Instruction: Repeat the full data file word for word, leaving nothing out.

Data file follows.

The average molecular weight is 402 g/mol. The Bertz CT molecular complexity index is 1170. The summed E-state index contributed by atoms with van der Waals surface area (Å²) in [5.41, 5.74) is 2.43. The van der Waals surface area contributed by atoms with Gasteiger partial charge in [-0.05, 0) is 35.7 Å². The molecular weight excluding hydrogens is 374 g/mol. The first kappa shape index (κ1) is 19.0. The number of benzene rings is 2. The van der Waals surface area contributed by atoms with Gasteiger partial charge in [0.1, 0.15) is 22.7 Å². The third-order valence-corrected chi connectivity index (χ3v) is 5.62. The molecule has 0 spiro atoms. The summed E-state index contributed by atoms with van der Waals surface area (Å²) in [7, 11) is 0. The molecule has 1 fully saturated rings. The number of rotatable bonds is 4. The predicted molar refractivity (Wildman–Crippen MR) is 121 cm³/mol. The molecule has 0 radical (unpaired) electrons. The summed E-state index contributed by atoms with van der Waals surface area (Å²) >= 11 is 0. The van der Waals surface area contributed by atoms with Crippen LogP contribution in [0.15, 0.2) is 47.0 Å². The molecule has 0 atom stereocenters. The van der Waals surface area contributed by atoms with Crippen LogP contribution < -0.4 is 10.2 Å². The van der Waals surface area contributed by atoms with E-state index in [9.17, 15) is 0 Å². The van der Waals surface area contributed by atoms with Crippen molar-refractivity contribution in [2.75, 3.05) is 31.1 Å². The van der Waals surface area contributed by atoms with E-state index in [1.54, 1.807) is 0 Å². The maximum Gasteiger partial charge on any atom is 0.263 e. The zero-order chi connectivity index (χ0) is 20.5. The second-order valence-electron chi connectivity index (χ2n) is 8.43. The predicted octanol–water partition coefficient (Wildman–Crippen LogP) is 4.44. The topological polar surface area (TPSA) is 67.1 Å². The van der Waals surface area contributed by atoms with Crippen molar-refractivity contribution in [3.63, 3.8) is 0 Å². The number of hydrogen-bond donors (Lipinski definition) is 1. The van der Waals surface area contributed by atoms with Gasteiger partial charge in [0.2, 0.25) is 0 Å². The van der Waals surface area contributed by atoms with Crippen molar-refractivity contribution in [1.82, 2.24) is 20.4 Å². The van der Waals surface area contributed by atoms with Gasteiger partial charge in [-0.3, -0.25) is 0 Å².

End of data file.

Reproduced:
The average molecular weight is 402 g/mol. The Bertz CT molecular complexity index is 1170. The summed E-state index contributed by atoms with van der Waals surface area (Å²) in [5.41, 5.74) is 2.43. The van der Waals surface area contributed by atoms with Gasteiger partial charge in [-0.05, 0) is 35.7 Å². The molecular weight excluding hydrogens is 374 g/mol. The first kappa shape index (κ1) is 19.0. The number of benzene rings is 2. The van der Waals surface area contributed by atoms with Gasteiger partial charge in [0.1, 0.15) is 22.7 Å². The third-order valence-corrected chi connectivity index (χ3v) is 5.62. The molecule has 0 spiro atoms. The summed E-state index contributed by atoms with van der Waals surface area (Å²) in [7, 11) is 0. The molecule has 1 fully saturated rings. The number of rotatable bonds is 4. The predicted molar refractivity (Wildman–Crippen MR) is 121 cm³/mol. The molecule has 0 radical (unpaired) electrons. The summed E-state index contributed by atoms with van der Waals surface area (Å²) >= 11 is 0. The van der Waals surface area contributed by atoms with Crippen LogP contribution in [0.15, 0.2) is 47.0 Å². The molecule has 0 atom stereocenters. The van der Waals surface area contributed by atoms with Crippen LogP contribution < -0.4 is 10.2 Å². The van der Waals surface area contributed by atoms with E-state index in [9.17, 15) is 0 Å². The van der Waals surface area contributed by atoms with Crippen molar-refractivity contribution in [2.75, 3.05) is 31.1 Å². The van der Waals surface area contributed by atoms with E-state index in [1.54, 1.807) is 0 Å². The maximum Gasteiger partial charge on any atom is 0.263 e. The zero-order chi connectivity index (χ0) is 20.5. The second-order valence-electron chi connectivity index (χ2n) is 8.43. The predicted octanol–water partition coefficient (Wildman–Crippen LogP) is 4.44. The topological polar surface area (TPSA) is 67.1 Å². The van der Waals surface area contributed by atoms with Crippen molar-refractivity contribution in [3.63, 3.8) is 0 Å². The number of hydrogen-bond donors (Lipinski definition) is 1. The van der Waals surface area contributed by atoms with Gasteiger partial charge in [0.2, 0.25) is 0 Å². The van der Waals surface area contributed by atoms with Crippen molar-refractivity contribution in [1.82, 2.24) is 20.4 Å². The van der Waals surface area contributed by atoms with Gasteiger partial charge in [-0.3, -0.25) is 0 Å².